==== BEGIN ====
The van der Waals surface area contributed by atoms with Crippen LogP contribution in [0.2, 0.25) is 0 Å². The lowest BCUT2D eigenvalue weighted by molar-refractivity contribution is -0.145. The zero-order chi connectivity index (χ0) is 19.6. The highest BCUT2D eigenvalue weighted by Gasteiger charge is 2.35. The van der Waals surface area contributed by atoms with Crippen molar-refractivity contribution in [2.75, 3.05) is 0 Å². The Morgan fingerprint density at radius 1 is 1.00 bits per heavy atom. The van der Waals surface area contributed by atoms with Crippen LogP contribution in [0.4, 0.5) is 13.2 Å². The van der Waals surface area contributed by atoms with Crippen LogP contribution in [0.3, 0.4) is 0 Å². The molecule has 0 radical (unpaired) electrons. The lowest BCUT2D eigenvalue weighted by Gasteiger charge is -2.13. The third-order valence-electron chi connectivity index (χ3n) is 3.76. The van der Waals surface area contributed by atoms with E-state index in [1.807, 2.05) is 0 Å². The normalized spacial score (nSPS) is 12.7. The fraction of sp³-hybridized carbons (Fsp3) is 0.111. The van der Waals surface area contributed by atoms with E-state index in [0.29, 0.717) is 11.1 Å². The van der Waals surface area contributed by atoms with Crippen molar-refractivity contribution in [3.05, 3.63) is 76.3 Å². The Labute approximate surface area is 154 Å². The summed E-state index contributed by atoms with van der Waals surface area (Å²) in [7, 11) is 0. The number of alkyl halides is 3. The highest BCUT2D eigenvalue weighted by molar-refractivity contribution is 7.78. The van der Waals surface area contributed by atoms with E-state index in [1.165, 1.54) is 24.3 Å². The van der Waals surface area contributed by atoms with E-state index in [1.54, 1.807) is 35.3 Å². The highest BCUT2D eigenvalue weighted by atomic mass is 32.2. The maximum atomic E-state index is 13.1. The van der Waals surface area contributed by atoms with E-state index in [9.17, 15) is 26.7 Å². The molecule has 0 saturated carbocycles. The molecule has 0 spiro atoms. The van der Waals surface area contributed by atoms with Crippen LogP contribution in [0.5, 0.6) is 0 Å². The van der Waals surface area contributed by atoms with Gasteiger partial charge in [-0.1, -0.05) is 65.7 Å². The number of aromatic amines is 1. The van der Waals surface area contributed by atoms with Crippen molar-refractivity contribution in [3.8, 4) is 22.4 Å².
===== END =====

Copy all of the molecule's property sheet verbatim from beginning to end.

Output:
The van der Waals surface area contributed by atoms with Crippen LogP contribution in [0.2, 0.25) is 0 Å². The lowest BCUT2D eigenvalue weighted by molar-refractivity contribution is -0.145. The zero-order chi connectivity index (χ0) is 19.6. The highest BCUT2D eigenvalue weighted by Gasteiger charge is 2.35. The van der Waals surface area contributed by atoms with Crippen molar-refractivity contribution in [2.75, 3.05) is 0 Å². The Morgan fingerprint density at radius 1 is 1.00 bits per heavy atom. The van der Waals surface area contributed by atoms with Crippen LogP contribution in [0.4, 0.5) is 13.2 Å². The van der Waals surface area contributed by atoms with Crippen LogP contribution in [0.3, 0.4) is 0 Å². The molecule has 0 radical (unpaired) electrons. The lowest BCUT2D eigenvalue weighted by Gasteiger charge is -2.13. The third-order valence-electron chi connectivity index (χ3n) is 3.76. The van der Waals surface area contributed by atoms with E-state index in [1.807, 2.05) is 0 Å². The normalized spacial score (nSPS) is 12.7. The fraction of sp³-hybridized carbons (Fsp3) is 0.111. The van der Waals surface area contributed by atoms with E-state index in [0.29, 0.717) is 11.1 Å². The van der Waals surface area contributed by atoms with Crippen molar-refractivity contribution in [3.05, 3.63) is 76.3 Å². The Labute approximate surface area is 154 Å². The summed E-state index contributed by atoms with van der Waals surface area (Å²) in [7, 11) is 0. The number of alkyl halides is 3. The highest BCUT2D eigenvalue weighted by molar-refractivity contribution is 7.78. The van der Waals surface area contributed by atoms with E-state index in [1.165, 1.54) is 24.3 Å². The van der Waals surface area contributed by atoms with E-state index in [1.54, 1.807) is 35.3 Å². The highest BCUT2D eigenvalue weighted by atomic mass is 32.2. The maximum atomic E-state index is 13.1. The van der Waals surface area contributed by atoms with E-state index in [9.17, 15) is 26.7 Å². The molecule has 0 saturated carbocycles. The molecule has 0 spiro atoms. The van der Waals surface area contributed by atoms with Crippen LogP contribution in [0.5, 0.6) is 0 Å². The van der Waals surface area contributed by atoms with Gasteiger partial charge in [-0.1, -0.05) is 65.7 Å². The number of aromatic amines is 1. The van der Waals surface area contributed by atoms with Crippen molar-refractivity contribution in [3.8, 4) is 22.4 Å².